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  • S Fredman, ' Tolerating the Intolerant: Religious Freedom, Complicity, and the Right to Equality ' (2020) Oxford Journal of Religion and the Law 1
    Tolerance has always been a central principle underpinning freedom of religion. But what if a person’s deeply held beliefs include intolerance of others’ rights or freedoms? Does tolerance of religious difference include tolerating intolerant behaviours? The paradox of tolerance has been thrown into relief by recent case-law on ‘complicity’ claims by religious adherents. Complicity claims assert that freedom of religion includes the right to exemptions from laws which the claimant regards as making her complicit in the sinful behaviour of others. Accommodating such claims can be stigmatic and demeaning of third parties. This paper argues that, in the context of complicity claims, neither tolerance nor neutrality can determine what weight to be given to the conflicting interests. Rather, they operate to disguise background value judgements. Instead, a proportionality analysis should be applied which is based on a hierarchy of values which expressly locates itself in substantive equality. Using a multi-dimensional conception of the right to substantive equality, the paper examines recent case-law on complicity claims in the US, UK, Canada and under the ECHR. Part II sets up the analytic framework. Parts III and IV apply the analysis to complicity claims in relation to LGBTQI and reproductive rights respectively.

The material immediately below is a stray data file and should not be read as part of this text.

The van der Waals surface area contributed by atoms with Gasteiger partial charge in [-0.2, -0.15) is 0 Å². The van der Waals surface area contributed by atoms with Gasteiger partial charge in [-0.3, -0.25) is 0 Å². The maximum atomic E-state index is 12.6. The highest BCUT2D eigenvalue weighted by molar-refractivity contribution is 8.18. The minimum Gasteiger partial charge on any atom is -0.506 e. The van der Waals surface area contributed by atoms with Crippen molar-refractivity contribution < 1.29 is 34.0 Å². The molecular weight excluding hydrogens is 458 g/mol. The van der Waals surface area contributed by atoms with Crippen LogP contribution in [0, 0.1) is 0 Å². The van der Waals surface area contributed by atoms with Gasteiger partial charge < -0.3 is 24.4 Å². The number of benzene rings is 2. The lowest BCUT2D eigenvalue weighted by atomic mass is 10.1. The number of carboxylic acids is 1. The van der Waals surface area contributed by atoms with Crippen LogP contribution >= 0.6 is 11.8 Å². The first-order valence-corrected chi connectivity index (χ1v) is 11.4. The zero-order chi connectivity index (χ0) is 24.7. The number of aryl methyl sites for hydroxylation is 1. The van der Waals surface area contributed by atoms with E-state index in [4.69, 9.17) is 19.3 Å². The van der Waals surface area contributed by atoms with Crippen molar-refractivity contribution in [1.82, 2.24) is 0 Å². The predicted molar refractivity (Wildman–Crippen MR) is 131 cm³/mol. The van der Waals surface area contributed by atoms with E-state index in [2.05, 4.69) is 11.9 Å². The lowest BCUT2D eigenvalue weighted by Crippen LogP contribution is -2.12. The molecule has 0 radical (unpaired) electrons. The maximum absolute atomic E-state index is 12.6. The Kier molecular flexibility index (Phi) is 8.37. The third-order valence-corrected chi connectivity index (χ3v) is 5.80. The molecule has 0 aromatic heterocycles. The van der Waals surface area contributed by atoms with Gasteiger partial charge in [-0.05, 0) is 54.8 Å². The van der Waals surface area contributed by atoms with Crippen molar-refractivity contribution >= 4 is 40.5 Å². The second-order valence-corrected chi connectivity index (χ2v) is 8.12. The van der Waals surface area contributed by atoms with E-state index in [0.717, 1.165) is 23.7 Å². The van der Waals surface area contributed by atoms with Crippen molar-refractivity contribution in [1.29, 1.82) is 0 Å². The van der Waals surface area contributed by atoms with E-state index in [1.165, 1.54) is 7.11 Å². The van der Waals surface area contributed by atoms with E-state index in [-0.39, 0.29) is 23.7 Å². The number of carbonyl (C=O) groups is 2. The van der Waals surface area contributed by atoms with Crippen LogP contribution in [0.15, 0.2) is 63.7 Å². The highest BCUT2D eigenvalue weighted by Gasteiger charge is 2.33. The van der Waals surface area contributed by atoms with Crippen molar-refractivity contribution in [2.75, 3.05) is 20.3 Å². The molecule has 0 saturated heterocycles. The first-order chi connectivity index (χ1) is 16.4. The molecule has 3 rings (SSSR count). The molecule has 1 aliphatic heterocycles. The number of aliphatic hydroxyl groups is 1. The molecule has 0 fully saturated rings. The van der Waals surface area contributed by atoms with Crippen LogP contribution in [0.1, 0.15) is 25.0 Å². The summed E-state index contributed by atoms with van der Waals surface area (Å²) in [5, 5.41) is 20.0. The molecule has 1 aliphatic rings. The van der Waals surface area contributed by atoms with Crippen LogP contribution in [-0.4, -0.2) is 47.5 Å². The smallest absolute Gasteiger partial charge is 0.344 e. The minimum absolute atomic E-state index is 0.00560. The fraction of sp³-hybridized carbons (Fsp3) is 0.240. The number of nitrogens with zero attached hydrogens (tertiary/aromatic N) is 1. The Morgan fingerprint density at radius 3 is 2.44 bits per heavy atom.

• TAO Endicott, 'Authentic Interpretation' (2020) 33 Ratio Juris 6–23
    I approach the identification of the principles of legal interpretation through a discussion of an important but largely forgotten strand in our legal heritage: the idea (and at some points in English law, the rule) that the interpretation of legislation is to be done by the law maker. The idea that authentic interpretation is interpretation by the law maker united the Roman Emperors Constantine and Justinian with Bracton, Aquinas, King James I of England, Hobbes, and Bentham. Already in the early 17th century, a new modern approach was emerging in England. The modern approach separates the interpretive power from the legislative power, and allocates the interpretive power to an independent court. I will argue that there are some cogent, general considerations in favour of the modern approach. But it is worth identifying the elements of good sense that made it seem that the interpretive power ought to be reserved for the law maker. And it is worth identifying the drawbacks in the modern approach; they are relevant to the complex question of how judges ought to interpret.
    ISBN: 1467-9337
  • JA Armour, B Garrett, J Gordon and G Min, 'Board Compliance' (2020) 104 Minnesota Law Review 101